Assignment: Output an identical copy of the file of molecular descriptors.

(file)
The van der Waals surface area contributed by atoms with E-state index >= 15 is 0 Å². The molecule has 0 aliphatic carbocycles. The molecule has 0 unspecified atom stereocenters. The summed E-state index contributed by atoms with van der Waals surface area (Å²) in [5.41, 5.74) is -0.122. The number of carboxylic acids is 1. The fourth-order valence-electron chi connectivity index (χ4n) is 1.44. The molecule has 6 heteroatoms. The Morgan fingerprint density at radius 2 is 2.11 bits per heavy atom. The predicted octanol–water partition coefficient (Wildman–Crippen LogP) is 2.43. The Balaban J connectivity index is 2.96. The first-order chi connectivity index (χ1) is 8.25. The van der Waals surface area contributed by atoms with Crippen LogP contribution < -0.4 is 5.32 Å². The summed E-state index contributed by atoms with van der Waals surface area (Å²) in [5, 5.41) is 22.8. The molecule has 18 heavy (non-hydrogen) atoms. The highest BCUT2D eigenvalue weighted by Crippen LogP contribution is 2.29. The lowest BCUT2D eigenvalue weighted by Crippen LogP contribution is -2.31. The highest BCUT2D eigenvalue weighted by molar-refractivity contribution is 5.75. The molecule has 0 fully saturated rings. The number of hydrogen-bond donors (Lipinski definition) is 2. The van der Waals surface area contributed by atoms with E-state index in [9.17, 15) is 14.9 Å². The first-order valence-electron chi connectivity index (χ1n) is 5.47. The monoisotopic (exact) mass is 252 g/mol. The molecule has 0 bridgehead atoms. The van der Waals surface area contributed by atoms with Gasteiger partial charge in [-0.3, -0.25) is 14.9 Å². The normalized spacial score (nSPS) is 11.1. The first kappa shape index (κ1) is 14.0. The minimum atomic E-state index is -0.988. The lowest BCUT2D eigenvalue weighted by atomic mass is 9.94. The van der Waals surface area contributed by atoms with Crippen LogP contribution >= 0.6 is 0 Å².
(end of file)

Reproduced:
The van der Waals surface area contributed by atoms with E-state index >= 15 is 0 Å². The molecule has 0 aliphatic carbocycles. The molecule has 0 unspecified atom stereocenters. The summed E-state index contributed by atoms with van der Waals surface area (Å²) in [5.41, 5.74) is -0.122. The number of carboxylic acids is 1. The fourth-order valence-electron chi connectivity index (χ4n) is 1.44. The molecule has 6 heteroatoms. The Morgan fingerprint density at radius 2 is 2.11 bits per heavy atom. The predicted octanol–water partition coefficient (Wildman–Crippen LogP) is 2.43. The Balaban J connectivity index is 2.96. The first-order chi connectivity index (χ1) is 8.25. The van der Waals surface area contributed by atoms with Crippen LogP contribution < -0.4 is 5.32 Å². The summed E-state index contributed by atoms with van der Waals surface area (Å²) in [5, 5.41) is 22.8. The molecule has 18 heavy (non-hydrogen) atoms. The highest BCUT2D eigenvalue weighted by Crippen LogP contribution is 2.29. The lowest BCUT2D eigenvalue weighted by Crippen LogP contribution is -2.31. The highest BCUT2D eigenvalue weighted by molar-refractivity contribution is 5.75. The molecule has 0 fully saturated rings. The number of hydrogen-bond donors (Lipinski definition) is 2. The van der Waals surface area contributed by atoms with E-state index in [9.17, 15) is 14.9 Å². The first-order valence-electron chi connectivity index (χ1n) is 5.47. The monoisotopic (exact) mass is 252 g/mol. The molecule has 0 bridgehead atoms. The van der Waals surface area contributed by atoms with Gasteiger partial charge in [-0.3, -0.25) is 14.9 Å². The normalized spacial score (nSPS) is 11.1. The first kappa shape index (κ1) is 14.0. The minimum atomic E-state index is -0.988. The lowest BCUT2D eigenvalue weighted by atomic mass is 9.94. The van der Waals surface area contributed by atoms with Crippen LogP contribution >= 0.6 is 0 Å².